Yes, this is a blog post about a sauce. Mustard Sauce to be exact.
Remember in ‘The Hundred Foot Journey’, when Hassan and Marguerite were discussing the five classic mother sauces that each culinary student must master? They are: Béchamel, Velouté, Espagnole, Sauce Tomate, and Hollandaise. And I only remember because I just looked it up!! These are the classics, the foundation on which so many other sauces can be created, hence the term ‘Mother Sauce’. I think most of us have made most of them, not realizing that they were so vital to making it as a chef.
Well, not that I think I can alter or update Escoffier in any way shape or form, but I’d like to add a sauce to the list. It’s such an amazing sauce, that I can eat it with a spoon 🙂
I’ve been making this mustard sauce for years now. Originally I was looking for a sauce to prepare to go with rabbit. Back in the 80’s I worked at a restaurant that occasionally served rabbit on the menu. It was a fantastic dish of broiled rabbit served with the most glorious mustard sauce. At the time I was just happy to eat it, when there was extra for the staff to enjoy. I never thought to ask the Chef how he made the sauce. If I had, I would have also gotten his Creme Anglaise recipe at the same time!!
But eventually I found something I could work with, in an Epicurious article. And it eventually morphed into this sauce. I’ve already posted the recipe on the blog, in my Pork Chops in Mustard Sauce, almost two years back. But I made the recipe again last week, and realized that this sauce deserves a blog post of it’s own. It’s that good! Jim isn’t a sauce or gravy guy, but even he never fails to comment how much he enjoys this dish. And I know mostly it’s because of the sauce. Just don’t tell him that…
What’s great about it is its versatility. As I mentioned above, I originally served this sauce to go over rabbit. It also works with sautéed chicken livers. Yes, I love chicken livers. Don’t worry, I will understand if you don’t share my enjoyment of offal. But this sauce will work on just about anything. Chicken paillard, breaded veal schnitzel, roast beef, even over salmon. There really isn’t a meat that won’t enjoy wearing this sauce. It works wonderfully over the potatoes, noodles or rice you may be serving on the side. It’s also amazing over asparagus, green beans, broccoli or even cauliflower. I’m telling you, this sauce does it all!
And the basics of this sauce are that you will be working with the drippings of whatever protein you are preparing (but not a requirement), as well as shallots (or even minced red onion in a pinch) and some butter. Once the shallot has softened you will be adding stock to the butter, and then the mustard and a wee bit of cream. Really, in the big scheme of things, there isn’t that much cream used, so don’t shy away from this thinking it will be too rich. It is rich in depth and flavour, but not too heavy at all. Lemon juice helps to cut through the richness. Use a good mustard, and finally add some amazing cracked black pepper, and this sauce is done. It’s easy peasy!!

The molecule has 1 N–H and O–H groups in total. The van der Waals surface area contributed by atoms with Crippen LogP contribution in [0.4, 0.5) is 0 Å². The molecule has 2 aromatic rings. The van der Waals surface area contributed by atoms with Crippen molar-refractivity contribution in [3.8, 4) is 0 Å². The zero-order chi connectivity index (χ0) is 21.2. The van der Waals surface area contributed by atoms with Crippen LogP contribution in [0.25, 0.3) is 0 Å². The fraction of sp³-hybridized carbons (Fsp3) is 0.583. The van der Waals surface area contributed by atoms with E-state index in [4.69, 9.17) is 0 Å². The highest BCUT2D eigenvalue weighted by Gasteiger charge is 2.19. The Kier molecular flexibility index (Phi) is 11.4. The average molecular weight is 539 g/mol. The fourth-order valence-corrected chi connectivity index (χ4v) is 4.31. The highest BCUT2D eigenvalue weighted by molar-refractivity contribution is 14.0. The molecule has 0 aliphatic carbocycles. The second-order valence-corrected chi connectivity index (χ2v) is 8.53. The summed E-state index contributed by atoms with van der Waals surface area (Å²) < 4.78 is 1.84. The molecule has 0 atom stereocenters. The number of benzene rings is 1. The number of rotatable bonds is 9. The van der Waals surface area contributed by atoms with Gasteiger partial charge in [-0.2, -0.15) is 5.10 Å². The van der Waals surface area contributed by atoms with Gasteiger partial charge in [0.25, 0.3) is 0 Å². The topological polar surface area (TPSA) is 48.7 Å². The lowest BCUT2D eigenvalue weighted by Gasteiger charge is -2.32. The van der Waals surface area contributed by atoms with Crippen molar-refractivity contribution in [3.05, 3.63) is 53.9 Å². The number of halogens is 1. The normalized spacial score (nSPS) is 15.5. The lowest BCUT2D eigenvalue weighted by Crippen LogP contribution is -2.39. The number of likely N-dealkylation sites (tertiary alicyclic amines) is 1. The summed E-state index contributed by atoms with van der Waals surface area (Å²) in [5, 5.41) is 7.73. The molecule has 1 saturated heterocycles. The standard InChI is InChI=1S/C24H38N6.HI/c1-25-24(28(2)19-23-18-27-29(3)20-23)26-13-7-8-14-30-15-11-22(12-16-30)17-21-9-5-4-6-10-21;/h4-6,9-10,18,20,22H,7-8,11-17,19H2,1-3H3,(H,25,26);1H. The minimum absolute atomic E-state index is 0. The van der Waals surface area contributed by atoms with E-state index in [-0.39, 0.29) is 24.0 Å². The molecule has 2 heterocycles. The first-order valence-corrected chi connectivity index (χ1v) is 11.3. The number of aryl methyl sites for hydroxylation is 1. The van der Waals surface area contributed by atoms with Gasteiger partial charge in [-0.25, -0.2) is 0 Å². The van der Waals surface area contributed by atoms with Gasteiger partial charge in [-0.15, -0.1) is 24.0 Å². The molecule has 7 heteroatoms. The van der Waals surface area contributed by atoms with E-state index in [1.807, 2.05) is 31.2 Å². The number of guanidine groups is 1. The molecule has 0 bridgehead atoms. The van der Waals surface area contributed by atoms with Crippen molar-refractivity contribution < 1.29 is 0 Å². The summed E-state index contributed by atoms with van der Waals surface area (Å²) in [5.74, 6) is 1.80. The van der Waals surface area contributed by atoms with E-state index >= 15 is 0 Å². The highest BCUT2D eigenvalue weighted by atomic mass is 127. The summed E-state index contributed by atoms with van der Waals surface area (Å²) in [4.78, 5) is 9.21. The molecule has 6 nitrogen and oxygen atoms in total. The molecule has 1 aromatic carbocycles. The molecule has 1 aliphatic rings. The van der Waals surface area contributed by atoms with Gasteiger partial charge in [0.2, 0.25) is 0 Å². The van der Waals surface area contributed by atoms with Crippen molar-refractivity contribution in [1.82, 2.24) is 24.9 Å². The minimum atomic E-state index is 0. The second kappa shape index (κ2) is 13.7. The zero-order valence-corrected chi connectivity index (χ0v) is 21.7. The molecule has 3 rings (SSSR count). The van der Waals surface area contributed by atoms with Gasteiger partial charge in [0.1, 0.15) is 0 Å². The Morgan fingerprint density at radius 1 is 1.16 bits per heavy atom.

So, while I know that the CIA or Cordon Bleu will not be banging down my door, I think you may just love having this sauce in your repertoire. Next time you need a way to brighten that package of chicken breasts or thighs, or the pork chops you picked up, I’m telling you, this sauce will elevate a weekday dinner to weekend company dinner worthiness!
*I’ve adjusted the original recipe, so that you will get a full cup here. This is for when you are serving a crowd, or want it to be a side with a roast etc. But if you only need a bit, say for the pork chops below, and are serving four people, I would stick to the original recipe in the Pork Chops link above!
- 3 tablespoons unsalted butter
- 1/2 cup finely chopped shallots (3-4)
- 1 cup reduced-sodium chicken broth
- 1/3 cup Dijon mustard or grainy mustard will work as well
- 4 tablespoons heavy cream
- 3 teaspoons fresh lemon juice
- 1/2 tsp fresh cracked black pepper
Heat butter over medium heat in a heavy skillet.
Add shallots and cook, stirring regularly until softened. About 3-5 minutes.
Add broth and any juices (saved from any meat you may have prepared: roasted, seared, baked, sautéed, etc) and bring to a low boil for about two minutes.
Add mustard and cream and return to a boil, then add lemon juice and cook over medium high, stirring regularly until sauce is just slightly thickened and reduced to one cup, about 4-5 minutes. If you want more sauce and don't mind it a touch thin, then stop earlier.
Add the pepper. Serve over your protein of choice or in a gravy bowl on the side.
This sauce works perfectly over any veggies and carbs that you may be serving on the side as well.
I am going on the assumption that you have prepared meat (whether pork chops, broiled or sautéed chicken breasts etc) and have saved the juices from said meat to add to this sauce when specified. If you are making this sauce from scratch, then don't worry about this. But if you wanted to have the sensation of those drippings without the drippings, a few dashes of coconut aminos or Worcestershire sauce would do the trick!